Tick. Tick. Tick.

Tick. Tick. Tick.

It is that time of year. For many of us, we are putting our kids back on the school bus and entrusting them to other adults for the majority of their day. Those who homeschool are starting to shift their daily routines. Regardless, change is upon families with school aged children. 

Our kids go back to school earlier than anyone else's kids we know. They started back last Monday. After breakfast and loading up backpacks, we lined them up for the yearly first-day-of-school photo shoot before they walked down the street to their bus. It was exciting. But also sad.

My wife and I went for a walk last Sunday evening and talked about the tension we felt. 

On one hand, we are soooooo ready to have them back in school. Our days are far less productive with our kids around, and at this point in the summer they are often just "bored" and thus hanging around us asking us what to do and then rolling their eyes when I tell them to go outside. 

On the other hand, our summers are short, and we only have a few of them left before they start working, driving, and shortly after that, moving out. We don't want to wish the time away. Did we use the summer break well? How do we want to use the few breaks we have left with them?

As our 7th graders walked down the street, away from us, we remembered their first ever day of school, when we lived across the street from the elementary school and walked with them almost all the way to their classroom. In just a few years they'll be driving to school instead of riding a bus.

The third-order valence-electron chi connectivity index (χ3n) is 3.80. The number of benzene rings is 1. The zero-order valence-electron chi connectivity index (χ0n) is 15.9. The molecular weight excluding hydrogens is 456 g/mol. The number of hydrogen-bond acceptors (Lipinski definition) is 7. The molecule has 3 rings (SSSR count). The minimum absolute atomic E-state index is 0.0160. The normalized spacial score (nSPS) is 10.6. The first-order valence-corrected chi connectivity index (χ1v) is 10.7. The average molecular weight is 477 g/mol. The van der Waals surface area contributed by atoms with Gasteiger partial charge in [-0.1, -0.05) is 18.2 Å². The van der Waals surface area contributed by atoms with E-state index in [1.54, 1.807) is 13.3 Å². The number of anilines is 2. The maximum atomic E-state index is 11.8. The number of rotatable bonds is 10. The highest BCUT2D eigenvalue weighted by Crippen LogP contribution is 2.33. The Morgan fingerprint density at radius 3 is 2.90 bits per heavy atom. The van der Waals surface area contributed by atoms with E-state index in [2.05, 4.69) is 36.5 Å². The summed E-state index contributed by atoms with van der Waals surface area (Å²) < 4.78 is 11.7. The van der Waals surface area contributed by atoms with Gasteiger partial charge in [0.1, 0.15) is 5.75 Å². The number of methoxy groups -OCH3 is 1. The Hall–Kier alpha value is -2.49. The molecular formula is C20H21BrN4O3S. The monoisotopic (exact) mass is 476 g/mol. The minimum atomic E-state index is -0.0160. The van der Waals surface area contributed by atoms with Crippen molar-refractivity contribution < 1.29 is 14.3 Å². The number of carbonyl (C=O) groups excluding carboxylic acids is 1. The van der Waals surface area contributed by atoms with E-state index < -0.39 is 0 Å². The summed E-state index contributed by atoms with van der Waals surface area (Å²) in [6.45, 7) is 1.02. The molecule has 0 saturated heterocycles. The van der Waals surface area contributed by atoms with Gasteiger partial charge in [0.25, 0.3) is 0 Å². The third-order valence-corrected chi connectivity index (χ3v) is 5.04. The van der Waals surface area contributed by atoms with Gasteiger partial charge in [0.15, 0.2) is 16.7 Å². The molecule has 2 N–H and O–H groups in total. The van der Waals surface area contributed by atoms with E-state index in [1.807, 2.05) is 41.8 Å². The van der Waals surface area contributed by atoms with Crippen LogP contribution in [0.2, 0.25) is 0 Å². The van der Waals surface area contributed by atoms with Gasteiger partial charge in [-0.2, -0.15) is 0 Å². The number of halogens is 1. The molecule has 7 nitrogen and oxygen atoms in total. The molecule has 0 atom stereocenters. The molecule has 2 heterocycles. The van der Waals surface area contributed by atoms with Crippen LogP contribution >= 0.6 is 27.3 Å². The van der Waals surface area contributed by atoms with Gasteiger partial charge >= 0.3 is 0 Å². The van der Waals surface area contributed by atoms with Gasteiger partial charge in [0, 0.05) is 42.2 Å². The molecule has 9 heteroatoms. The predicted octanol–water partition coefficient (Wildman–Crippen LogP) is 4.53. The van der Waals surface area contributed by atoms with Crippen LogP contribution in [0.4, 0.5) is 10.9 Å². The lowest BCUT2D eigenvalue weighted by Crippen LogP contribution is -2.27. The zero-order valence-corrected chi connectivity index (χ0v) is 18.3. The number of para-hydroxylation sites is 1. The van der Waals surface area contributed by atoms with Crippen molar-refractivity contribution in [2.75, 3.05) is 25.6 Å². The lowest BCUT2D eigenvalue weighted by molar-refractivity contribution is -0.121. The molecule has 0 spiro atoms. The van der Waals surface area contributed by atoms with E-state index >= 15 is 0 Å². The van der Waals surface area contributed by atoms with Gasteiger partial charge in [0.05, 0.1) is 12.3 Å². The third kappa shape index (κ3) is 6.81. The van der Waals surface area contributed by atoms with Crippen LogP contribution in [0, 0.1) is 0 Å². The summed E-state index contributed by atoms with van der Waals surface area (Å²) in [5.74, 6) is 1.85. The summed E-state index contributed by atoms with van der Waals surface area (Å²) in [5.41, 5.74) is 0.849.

As I hear often, the days are long, but the years are short.

 

Tick. Tick. Tick. 

My wife is wired in such a way as to always be looking back over her life. I am consistently and strongly looking to the future. And while those aren't bad things, we both often miss what probably matters most: the present. We spend so much of our energy on processing the past, or planning for the future, we often miss exerting our strength towards what we have the most power over; the here and now.

I am convinced that staying present is the biggest battle we actually face. Everything is pulling me away from it- my phone, my email, my finances, my plans and hopes and dreams. My regrets.

Tick. Tick. Tick. 

God has the characteristic of being omnipresent and beyond time (everywhere, all the time). That isn't one of the traits he handed to us when he made us. Our capacity is to be in one place at a time, in one place in time. I think Evil wants to draw us away from the present as much as possible, to keep us from impacting it. 

Tick. Tick. Tick.

What is pulling you away from the present? As you read this, is your child or spouse asking for your intention and attention? How do you need to fight to be present, where and when you are, here and now? 


Cody Buriff, Director of Resource Initiatives

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